‘Metromaniacs’ like Dr. Seuss for grownups; comedy opens Oct. 19

Imagine a time and place where nearly everyone is maniacally obsessed with writing poetry, and if that sounds to you like Middlebury and Brooklyn combined, good guess. But this is Paris in 1738, where David Ives’ hilarious comedy “The Metromaniacs” is set. The Middlebury Actors Workshop production of the play opens at Town Hall Theater in Middlebury next Thursday, Oct. 19. You’ve never seen anything quite like it, and you don’t need to be a poetry geek to enjoy it.
Translated and transformed by Ives from 18th century French into a wacky modern comedy, the play’s multiple subplots all depend on mistaken identity, both accidental and deliberate. To welcome home from college his daughter Lucille (played by Jennifer Catalano) the wealthy Francalou (Larry Connolly) throws a party, inviting 100 eligible bachelors in hopes that one of them can lure Lucille out of her bookish introversion. The evening’s entertainment will be a play written by Francalou, to be staged in a forest built in his ballroom (designed by Joseph Haggerty). Francalou casts the conniving maid Lisette (Chris Caswell) in the role of his daughter, and once dressed as Lucille and working , Lisette workers her own agenda for the sake of love.
Along come some uninvited guests, including One of Francalou’s guests is the romantic poet Damis (Andy Butterfield) who is searching for the love of his life, a poetess he has never met but has fallen in love with through her published work and who turns out to be a pseudonym of Francalou’s. Damis’ valet Mondor (Will Larsen) and With Damis is his roguish valet Mondor (Will Larsen), who pursues love wherever he can find it. Slipping in uninvited is the earnest but non-poetical Dorante (Jory Raphael), in love with Lucille, and also show up, along with a grumpy and litigious uncle of Damis, and the game is on. The play-within-a-play is never actually performed, but the action escalates and ends in the usual comedy finale where all the right lovers finally get sorted out and plan their weddings.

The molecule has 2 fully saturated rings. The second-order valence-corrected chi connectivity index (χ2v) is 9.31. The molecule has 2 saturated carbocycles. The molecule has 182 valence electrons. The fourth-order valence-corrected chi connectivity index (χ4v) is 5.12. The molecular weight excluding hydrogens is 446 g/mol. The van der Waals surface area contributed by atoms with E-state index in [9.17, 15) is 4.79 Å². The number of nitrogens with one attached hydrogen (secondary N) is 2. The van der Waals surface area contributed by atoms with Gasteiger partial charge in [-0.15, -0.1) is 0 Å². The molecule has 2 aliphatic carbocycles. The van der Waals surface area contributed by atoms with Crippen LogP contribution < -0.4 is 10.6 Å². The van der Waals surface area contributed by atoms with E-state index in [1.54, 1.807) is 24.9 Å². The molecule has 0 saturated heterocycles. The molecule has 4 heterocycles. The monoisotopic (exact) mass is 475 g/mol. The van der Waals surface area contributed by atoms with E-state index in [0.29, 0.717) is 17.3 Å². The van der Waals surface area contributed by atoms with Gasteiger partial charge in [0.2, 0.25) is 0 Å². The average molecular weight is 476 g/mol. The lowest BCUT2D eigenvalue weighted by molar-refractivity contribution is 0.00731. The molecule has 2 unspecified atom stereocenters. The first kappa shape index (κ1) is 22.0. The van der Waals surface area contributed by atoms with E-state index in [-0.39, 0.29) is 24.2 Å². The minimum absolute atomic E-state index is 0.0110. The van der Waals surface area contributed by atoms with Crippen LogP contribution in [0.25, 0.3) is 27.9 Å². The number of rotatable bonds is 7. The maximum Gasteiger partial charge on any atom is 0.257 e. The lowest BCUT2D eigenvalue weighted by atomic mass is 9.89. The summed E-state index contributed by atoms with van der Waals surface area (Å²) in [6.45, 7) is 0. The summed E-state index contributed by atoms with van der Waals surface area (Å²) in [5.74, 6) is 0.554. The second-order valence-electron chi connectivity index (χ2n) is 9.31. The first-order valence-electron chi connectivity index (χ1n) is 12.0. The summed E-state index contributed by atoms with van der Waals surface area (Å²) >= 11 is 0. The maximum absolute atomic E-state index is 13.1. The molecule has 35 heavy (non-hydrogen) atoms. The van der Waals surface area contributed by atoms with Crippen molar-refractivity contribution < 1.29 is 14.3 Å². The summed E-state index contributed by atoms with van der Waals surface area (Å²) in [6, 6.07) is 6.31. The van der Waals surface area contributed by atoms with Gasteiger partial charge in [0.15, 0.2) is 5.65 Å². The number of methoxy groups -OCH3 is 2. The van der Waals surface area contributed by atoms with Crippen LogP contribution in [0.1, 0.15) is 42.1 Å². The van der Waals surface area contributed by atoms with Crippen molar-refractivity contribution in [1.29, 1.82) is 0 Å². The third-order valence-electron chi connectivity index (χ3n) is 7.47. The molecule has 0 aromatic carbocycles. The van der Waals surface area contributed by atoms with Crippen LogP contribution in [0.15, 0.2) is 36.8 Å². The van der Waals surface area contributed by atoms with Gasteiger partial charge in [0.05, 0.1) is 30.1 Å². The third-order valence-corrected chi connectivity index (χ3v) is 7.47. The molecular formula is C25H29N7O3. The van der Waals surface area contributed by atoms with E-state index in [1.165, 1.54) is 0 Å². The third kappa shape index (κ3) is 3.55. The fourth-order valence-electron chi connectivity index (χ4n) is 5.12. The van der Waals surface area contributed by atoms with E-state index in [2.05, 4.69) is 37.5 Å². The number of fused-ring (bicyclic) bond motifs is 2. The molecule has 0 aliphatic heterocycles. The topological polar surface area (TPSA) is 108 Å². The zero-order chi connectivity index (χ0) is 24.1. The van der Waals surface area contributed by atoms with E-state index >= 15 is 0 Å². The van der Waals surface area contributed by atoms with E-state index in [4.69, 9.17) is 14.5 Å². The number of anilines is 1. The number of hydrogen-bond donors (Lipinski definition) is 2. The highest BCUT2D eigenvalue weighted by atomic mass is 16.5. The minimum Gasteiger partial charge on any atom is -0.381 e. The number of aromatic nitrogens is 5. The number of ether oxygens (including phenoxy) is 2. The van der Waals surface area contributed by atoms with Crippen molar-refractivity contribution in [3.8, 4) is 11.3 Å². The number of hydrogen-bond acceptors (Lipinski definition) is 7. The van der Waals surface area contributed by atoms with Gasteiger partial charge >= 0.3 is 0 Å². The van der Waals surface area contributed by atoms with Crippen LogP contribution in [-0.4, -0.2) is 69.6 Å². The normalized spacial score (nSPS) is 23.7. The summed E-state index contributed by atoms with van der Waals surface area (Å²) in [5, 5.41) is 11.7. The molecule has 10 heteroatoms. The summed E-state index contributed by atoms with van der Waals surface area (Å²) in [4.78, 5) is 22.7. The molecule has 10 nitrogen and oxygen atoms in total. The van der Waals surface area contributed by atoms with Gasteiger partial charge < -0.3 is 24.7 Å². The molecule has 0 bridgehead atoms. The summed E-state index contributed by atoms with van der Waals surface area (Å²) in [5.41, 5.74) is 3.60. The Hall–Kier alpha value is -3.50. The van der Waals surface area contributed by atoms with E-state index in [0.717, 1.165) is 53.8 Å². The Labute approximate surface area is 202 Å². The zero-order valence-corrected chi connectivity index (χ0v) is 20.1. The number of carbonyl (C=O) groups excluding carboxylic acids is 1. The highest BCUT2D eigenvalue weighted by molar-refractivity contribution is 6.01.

Middlebury Actors Workshop is a local treasure, giving us more sophisticated live theater than most small towns, even most small college towns, can ever expect. Don’t miss it. The updating of the play is masterful, with skillful guidance by MAW Artistic Director Melissa Lourie, with never a dull moment, lots of laughs, and one sly Britney Spears joke. I’d like to see half of Shakespeare made so current and accessible. Although every speech is a rhyming couplet, fear not, the overall effect is like Dr. Seuss for grownups and pure joy for the audience.

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